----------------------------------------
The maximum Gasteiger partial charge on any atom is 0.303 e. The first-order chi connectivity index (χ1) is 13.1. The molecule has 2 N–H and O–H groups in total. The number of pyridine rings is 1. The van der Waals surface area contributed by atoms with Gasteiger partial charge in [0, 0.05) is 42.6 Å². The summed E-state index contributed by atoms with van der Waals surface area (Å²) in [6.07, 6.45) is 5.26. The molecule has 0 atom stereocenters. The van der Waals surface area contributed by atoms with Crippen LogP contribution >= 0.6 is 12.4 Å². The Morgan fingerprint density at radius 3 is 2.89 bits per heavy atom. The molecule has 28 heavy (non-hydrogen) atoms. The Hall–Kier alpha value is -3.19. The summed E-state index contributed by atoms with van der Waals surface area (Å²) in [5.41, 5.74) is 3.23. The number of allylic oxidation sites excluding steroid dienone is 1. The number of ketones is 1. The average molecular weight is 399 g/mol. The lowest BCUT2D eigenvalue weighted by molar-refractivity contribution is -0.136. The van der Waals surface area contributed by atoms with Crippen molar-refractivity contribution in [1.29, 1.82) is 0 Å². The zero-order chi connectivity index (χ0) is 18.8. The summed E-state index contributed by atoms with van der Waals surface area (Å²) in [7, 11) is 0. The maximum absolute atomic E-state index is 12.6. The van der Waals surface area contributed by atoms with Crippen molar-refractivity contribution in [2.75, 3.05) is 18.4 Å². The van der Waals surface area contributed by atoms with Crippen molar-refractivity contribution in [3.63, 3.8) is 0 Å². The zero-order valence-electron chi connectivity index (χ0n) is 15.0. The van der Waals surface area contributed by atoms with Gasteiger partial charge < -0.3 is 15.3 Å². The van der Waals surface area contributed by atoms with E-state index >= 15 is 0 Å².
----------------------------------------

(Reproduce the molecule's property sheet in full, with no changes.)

The maximum Gasteiger partial charge on any atom is 0.303 e. The first-order chi connectivity index (χ1) is 13.1. The molecule has 2 N–H and O–H groups in total. The number of pyridine rings is 1. The van der Waals surface area contributed by atoms with Gasteiger partial charge in [0, 0.05) is 42.6 Å². The summed E-state index contributed by atoms with van der Waals surface area (Å²) in [6.07, 6.45) is 5.26. The molecule has 0 atom stereocenters. The van der Waals surface area contributed by atoms with Crippen LogP contribution >= 0.6 is 12.4 Å². The Morgan fingerprint density at radius 3 is 2.89 bits per heavy atom. The molecule has 28 heavy (non-hydrogen) atoms. The Hall–Kier alpha value is -3.19. The summed E-state index contributed by atoms with van der Waals surface area (Å²) in [5.41, 5.74) is 3.23. The number of allylic oxidation sites excluding steroid dienone is 1. The number of ketones is 1. The average molecular weight is 399 g/mol. The lowest BCUT2D eigenvalue weighted by molar-refractivity contribution is -0.136. The van der Waals surface area contributed by atoms with Crippen molar-refractivity contribution in [1.29, 1.82) is 0 Å². The zero-order chi connectivity index (χ0) is 18.8. The summed E-state index contributed by atoms with van der Waals surface area (Å²) in [7, 11) is 0. The maximum absolute atomic E-state index is 12.6. The van der Waals surface area contributed by atoms with Crippen molar-refractivity contribution in [2.75, 3.05) is 18.4 Å². The van der Waals surface area contributed by atoms with Crippen molar-refractivity contribution in [3.63, 3.8) is 0 Å². The zero-order valence-electron chi connectivity index (χ0n) is 15.0. The van der Waals surface area contributed by atoms with Gasteiger partial charge < -0.3 is 15.3 Å². The van der Waals surface area contributed by atoms with E-state index >= 15 is 0 Å².